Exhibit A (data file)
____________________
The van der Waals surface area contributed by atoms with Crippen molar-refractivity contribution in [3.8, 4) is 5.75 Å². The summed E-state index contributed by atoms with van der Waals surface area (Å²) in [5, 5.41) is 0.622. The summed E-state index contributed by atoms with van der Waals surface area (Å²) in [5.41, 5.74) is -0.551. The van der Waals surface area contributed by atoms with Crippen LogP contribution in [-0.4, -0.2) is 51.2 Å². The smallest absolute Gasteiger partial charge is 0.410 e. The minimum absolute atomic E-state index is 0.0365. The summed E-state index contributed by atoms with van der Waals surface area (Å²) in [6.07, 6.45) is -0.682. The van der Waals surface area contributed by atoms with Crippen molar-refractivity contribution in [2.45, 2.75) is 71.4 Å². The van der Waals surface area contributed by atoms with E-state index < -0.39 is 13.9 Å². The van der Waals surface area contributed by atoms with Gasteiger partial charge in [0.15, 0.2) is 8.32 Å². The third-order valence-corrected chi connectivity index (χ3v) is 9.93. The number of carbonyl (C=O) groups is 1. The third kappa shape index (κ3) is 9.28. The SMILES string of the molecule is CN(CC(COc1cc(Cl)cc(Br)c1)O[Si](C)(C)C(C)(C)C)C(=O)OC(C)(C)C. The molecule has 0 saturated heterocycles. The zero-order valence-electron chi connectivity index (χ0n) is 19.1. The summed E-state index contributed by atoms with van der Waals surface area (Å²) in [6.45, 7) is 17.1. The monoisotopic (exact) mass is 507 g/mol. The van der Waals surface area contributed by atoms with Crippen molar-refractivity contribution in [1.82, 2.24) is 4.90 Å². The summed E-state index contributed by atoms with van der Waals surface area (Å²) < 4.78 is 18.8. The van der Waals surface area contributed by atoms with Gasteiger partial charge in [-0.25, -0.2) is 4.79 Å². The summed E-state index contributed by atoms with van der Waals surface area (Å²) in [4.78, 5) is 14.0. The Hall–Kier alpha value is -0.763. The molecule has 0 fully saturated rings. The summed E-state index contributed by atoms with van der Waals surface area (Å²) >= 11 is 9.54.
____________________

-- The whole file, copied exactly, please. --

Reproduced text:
The van der Waals surface area contributed by atoms with Crippen molar-refractivity contribution in [3.8, 4) is 5.75 Å². The summed E-state index contributed by atoms with van der Waals surface area (Å²) in [5, 5.41) is 0.622. The summed E-state index contributed by atoms with van der Waals surface area (Å²) in [5.41, 5.74) is -0.551. The van der Waals surface area contributed by atoms with Crippen LogP contribution in [-0.4, -0.2) is 51.2 Å². The smallest absolute Gasteiger partial charge is 0.410 e. The minimum absolute atomic E-state index is 0.0365. The summed E-state index contributed by atoms with van der Waals surface area (Å²) in [6.07, 6.45) is -0.682. The van der Waals surface area contributed by atoms with Crippen molar-refractivity contribution in [2.45, 2.75) is 71.4 Å². The van der Waals surface area contributed by atoms with E-state index < -0.39 is 13.9 Å². The van der Waals surface area contributed by atoms with Gasteiger partial charge in [0.15, 0.2) is 8.32 Å². The third-order valence-corrected chi connectivity index (χ3v) is 9.93. The number of carbonyl (C=O) groups is 1. The third kappa shape index (κ3) is 9.28. The SMILES string of the molecule is CN(CC(COc1cc(Cl)cc(Br)c1)O[Si](C)(C)C(C)(C)C)C(=O)OC(C)(C)C. The molecule has 0 saturated heterocycles. The zero-order valence-electron chi connectivity index (χ0n) is 19.1. The summed E-state index contributed by atoms with van der Waals surface area (Å²) in [6.45, 7) is 17.1. The monoisotopic (exact) mass is 507 g/mol. The van der Waals surface area contributed by atoms with Crippen molar-refractivity contribution in [1.82, 2.24) is 4.90 Å². The summed E-state index contributed by atoms with van der Waals surface area (Å²) < 4.78 is 18.8. The van der Waals surface area contributed by atoms with Gasteiger partial charge in [-0.25, -0.2) is 4.79 Å². The summed E-state index contributed by atoms with van der Waals surface area (Å²) in [4.78, 5) is 14.0. The Hall–Kier alpha value is -0.763. The molecule has 0 fully saturated rings. The summed E-state index contributed by atoms with van der Waals surface area (Å²) >= 11 is 9.54.